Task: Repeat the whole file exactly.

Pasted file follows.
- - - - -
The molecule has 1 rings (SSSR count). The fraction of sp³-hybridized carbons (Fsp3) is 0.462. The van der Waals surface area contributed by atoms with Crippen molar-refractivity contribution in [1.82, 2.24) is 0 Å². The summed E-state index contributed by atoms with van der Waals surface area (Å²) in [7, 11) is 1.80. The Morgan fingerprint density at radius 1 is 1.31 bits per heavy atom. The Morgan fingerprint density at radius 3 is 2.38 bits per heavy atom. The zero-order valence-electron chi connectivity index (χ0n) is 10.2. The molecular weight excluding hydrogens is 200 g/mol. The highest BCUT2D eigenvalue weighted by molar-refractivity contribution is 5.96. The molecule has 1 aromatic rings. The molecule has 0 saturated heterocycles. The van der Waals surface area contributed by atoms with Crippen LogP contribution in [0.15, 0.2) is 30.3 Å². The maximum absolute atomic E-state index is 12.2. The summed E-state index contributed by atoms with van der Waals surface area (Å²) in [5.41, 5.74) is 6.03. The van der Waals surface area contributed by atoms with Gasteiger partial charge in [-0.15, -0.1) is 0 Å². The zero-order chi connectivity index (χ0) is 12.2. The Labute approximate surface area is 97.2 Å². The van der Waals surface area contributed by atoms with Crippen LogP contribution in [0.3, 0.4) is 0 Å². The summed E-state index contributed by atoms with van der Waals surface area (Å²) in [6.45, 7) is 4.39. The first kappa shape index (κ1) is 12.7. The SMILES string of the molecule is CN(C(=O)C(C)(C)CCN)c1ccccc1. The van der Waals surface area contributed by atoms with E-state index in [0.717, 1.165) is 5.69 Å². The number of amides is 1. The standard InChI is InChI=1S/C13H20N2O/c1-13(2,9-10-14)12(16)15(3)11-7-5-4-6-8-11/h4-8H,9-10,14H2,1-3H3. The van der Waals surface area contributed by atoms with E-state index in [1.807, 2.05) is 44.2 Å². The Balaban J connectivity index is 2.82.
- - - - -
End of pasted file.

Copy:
The molecule has 1 rings (SSSR count). The fraction of sp³-hybridized carbons (Fsp3) is 0.462. The van der Waals surface area contributed by atoms with Crippen molar-refractivity contribution in [1.82, 2.24) is 0 Å². The summed E-state index contributed by atoms with van der Waals surface area (Å²) in [7, 11) is 1.80. The Morgan fingerprint density at radius 1 is 1.31 bits per heavy atom. The Morgan fingerprint density at radius 3 is 2.38 bits per heavy atom. The zero-order valence-electron chi connectivity index (χ0n) is 10.2. The molecular weight excluding hydrogens is 200 g/mol. The highest BCUT2D eigenvalue weighted by molar-refractivity contribution is 5.96. The molecule has 1 aromatic rings. The molecule has 0 saturated heterocycles. The van der Waals surface area contributed by atoms with Crippen LogP contribution in [0.15, 0.2) is 30.3 Å². The maximum absolute atomic E-state index is 12.2. The summed E-state index contributed by atoms with van der Waals surface area (Å²) in [5.41, 5.74) is 6.03. The van der Waals surface area contributed by atoms with Gasteiger partial charge in [-0.15, -0.1) is 0 Å². The zero-order chi connectivity index (χ0) is 12.2. The Labute approximate surface area is 97.2 Å². The van der Waals surface area contributed by atoms with Crippen LogP contribution in [0.3, 0.4) is 0 Å². The summed E-state index contributed by atoms with van der Waals surface area (Å²) in [6.45, 7) is 4.39. The first kappa shape index (κ1) is 12.7. The SMILES string of the molecule is CN(C(=O)C(C)(C)CCN)c1ccccc1. The van der Waals surface area contributed by atoms with E-state index in [0.717, 1.165) is 5.69 Å². The number of amides is 1. The standard InChI is InChI=1S/C13H20N2O/c1-13(2,9-10-14)12(16)15(3)11-7-5-4-6-8-11/h4-8H,9-10,14H2,1-3H3. The van der Waals surface area contributed by atoms with E-state index in [1.807, 2.05) is 44.2 Å². The Balaban J connectivity index is 2.82.